As noted above, it is well known in the art that stabilizers or antioxidants can also be added to the compositions in small amounts and have no effect on the other physical properties of the compositions. Other compounds that could be added that also do not effect physical properties are pigments for color, fluorescing agents, and any compounds that mask odor. Additives such as these are known to one of skill in the art.
This invention is further illustrated by the following non-limiting examples.
The melt viscosities of the hot melt adhesives were determined on a Brookfield Thermosel Viscosmeter Model DV-II+. using either a number 21 or 27 spindle.
The specific gravity was determined using test method ASTM D792 with isopropyl alcohol as the liquid.
The Mettler softening points are determined using test method ASTM D3461.
Storage modulus, G', at 25° C. and Tg were determined using a Rheometrics Scientific Dynamic Mechanical Spectrometer Model # RDS7700. The parallel plates used had a 25 mm diameter and a 1.502 mm gap. The instrument was set to a frequency of 10 rads/sec and temperature sweep was performed from 180° C. to -50° C.
Rigidity of the samples was determined using a Precision Bloom Gelometer Catalog No. 68705.
The following compositions are provided for illustrative purposes only.
These examples illustrate the physical properties achieved with these types of hot melt compositions but there are many more compositions with differing physical characteristics.
Examples 1 and 2 illustrate the invention using only a high molecular weight block substantially linear A-B-A block copolymer. Examples 3 and 4 illustrate the use of a blend of a high molecular weight block copolymer and another block copolymer. These examples illustrate compositions that are useful for molded articles. The dynamic temperature steps are especially illustrative of this. See exhibit no. 1.
TABLE 1______________________________________Composition By Weight PercentExample 1 2 3 4______________________________________Kraton G1651 10.0 5.0 7.0 7.0Kraton G1650 5.0 12.0 17.0Kaydol Oil 89.5 89.5 80.0 75.0*Antioxidant 0.1 0.1 1.0 0.5**Ultra Violet Absorber 0.4 0.4 0.5***Pigment Minute Minute Amount Amount______________________________________ About 0.1% Shamrock S395 polyethylene Pelletizing aid was added to each o the compositions. *Either Irganox 1076 antioxidant or Irganox 1010 antioxidant or a blend o the two may be used. **A blend of approximately half Tinuvin, a hindered amine 770 and half Tinuvin 328, a benzotriazole was used. ***Minute amounts of either Sudan Blue 670, Sudan Orange 220, or Sudan Yellow 146 or blends thereof may be used.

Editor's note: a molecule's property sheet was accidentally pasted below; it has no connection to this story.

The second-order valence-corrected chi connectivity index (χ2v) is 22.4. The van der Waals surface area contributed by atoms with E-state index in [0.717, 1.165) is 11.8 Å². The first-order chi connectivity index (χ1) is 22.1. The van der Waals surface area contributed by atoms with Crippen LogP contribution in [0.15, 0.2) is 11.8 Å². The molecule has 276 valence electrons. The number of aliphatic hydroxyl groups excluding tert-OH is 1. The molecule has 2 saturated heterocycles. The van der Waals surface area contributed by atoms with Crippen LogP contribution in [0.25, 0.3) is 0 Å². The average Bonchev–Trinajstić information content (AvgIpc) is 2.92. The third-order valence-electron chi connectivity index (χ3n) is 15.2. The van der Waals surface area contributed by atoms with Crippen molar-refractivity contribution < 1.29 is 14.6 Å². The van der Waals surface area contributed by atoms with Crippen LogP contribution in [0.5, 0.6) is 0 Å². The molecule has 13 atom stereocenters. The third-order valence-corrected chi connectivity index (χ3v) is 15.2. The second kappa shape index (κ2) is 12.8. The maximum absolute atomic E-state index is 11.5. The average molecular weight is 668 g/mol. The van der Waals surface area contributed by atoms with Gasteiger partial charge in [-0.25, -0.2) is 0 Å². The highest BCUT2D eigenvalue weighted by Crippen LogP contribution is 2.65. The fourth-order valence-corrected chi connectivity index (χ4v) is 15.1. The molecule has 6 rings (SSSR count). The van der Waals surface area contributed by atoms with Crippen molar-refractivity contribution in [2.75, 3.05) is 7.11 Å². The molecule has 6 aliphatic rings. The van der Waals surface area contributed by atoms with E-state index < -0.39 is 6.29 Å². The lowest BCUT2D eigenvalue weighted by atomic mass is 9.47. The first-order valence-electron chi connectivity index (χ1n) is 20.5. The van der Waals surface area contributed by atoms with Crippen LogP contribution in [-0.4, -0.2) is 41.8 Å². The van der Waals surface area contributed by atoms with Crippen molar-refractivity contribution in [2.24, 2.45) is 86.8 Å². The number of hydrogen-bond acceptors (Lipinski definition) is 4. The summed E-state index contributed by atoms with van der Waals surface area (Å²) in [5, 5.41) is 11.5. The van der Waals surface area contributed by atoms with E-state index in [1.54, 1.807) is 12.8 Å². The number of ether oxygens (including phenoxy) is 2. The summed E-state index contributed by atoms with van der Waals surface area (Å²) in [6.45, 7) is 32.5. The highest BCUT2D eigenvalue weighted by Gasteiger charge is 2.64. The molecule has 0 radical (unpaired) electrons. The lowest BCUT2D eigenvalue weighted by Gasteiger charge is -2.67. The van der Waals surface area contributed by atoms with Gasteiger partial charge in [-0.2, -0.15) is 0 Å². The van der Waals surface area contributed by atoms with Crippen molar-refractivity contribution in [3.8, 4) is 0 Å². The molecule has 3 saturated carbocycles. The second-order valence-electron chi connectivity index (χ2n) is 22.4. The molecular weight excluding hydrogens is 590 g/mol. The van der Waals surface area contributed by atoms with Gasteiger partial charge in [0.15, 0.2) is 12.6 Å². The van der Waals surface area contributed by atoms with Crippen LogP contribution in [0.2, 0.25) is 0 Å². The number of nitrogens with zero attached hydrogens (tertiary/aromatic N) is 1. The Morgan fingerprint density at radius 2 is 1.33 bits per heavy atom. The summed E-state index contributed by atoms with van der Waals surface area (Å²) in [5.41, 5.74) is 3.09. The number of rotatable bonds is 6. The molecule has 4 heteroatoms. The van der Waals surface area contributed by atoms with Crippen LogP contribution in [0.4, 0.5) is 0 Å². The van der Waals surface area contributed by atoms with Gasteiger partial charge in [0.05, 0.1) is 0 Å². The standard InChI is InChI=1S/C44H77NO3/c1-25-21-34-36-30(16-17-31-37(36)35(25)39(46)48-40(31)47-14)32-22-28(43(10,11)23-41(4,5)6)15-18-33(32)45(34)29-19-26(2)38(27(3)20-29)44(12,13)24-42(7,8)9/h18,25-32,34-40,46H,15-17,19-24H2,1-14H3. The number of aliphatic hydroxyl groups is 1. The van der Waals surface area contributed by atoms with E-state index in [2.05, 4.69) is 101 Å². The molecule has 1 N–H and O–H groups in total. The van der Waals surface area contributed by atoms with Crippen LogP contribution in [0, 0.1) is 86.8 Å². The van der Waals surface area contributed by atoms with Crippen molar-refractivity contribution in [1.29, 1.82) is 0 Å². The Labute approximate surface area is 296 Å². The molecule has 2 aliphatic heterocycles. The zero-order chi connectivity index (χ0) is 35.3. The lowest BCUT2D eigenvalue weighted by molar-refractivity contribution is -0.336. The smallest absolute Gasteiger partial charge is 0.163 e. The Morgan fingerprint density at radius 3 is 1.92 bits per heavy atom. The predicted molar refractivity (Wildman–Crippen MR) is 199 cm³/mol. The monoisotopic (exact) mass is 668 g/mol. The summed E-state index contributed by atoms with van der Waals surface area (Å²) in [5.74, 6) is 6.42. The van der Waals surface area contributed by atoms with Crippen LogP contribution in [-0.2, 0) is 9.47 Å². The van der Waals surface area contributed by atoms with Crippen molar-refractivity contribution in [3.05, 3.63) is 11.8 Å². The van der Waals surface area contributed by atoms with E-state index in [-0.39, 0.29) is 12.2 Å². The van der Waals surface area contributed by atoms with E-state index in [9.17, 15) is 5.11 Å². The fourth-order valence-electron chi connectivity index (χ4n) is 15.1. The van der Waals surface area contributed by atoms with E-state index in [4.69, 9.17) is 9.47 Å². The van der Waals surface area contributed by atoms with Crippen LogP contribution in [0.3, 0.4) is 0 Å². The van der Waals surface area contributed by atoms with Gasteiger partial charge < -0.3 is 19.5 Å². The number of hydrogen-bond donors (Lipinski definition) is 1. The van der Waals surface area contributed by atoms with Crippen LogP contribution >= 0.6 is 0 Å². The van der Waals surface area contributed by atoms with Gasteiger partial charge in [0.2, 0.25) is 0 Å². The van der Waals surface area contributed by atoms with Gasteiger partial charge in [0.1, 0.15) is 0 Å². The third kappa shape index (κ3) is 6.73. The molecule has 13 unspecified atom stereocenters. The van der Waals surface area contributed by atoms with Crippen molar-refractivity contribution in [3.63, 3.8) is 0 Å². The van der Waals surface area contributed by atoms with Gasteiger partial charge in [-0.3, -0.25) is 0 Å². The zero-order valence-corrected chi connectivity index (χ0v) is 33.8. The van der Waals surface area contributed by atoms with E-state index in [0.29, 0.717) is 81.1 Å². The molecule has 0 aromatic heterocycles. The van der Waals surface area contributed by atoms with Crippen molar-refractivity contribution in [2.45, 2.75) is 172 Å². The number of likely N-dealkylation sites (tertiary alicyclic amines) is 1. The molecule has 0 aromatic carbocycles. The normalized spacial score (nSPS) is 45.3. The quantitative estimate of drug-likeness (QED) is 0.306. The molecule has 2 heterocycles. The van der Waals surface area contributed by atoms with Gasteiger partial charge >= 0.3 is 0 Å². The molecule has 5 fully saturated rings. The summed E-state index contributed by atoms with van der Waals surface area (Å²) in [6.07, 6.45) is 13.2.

TABLE 2__________________________________________________________________________Physical CharacteristicsExample Method Used 1 2 3 4__________________________________________________________________________Specific Gravity ASTM D792 0.86 0.85 0.86 0.86Density(#/gal) ASTMD792 7.1 7.1 7.1 7.2Viscosity @ 143,250 cp 1,770 cp325° F.Viscosity @ 21,625 cp 770 cp350° F.Viscosity @ 4,350 cp 190 cp375° F.Viscosity @ 1,060 cp 60 cp400° F.Mettler Soften Pt ASTM D3461 282.8 ± 2.9 255.8 ± 0.3(°F.)G' at 300° F. RDS-Parallel Plates 2.64E + 04 3.29E + 03 4.24E + 03 4.18E + 04G' at 200° F. Frequency = 1 4.76E + 04 1.97E + 04 5.11E + 04 2.11E + 05 0 rad/sG' at 77° F. Initial Temp = 356° F. 4.27E + 04 3.12E + 04 1.71E + 05 5.14E + 05Tg(upper)-°C.(°F.) Initial Temp = 356° F. 97.9(208.2) 104.9(220.8)Tg(lower)-°C.(°F.) Initial Temp = 356° F. -58.1(-72.6) -55.5(-67.9) -54.3(-65.7) -56.9(-70.4)__________________________________________________________________________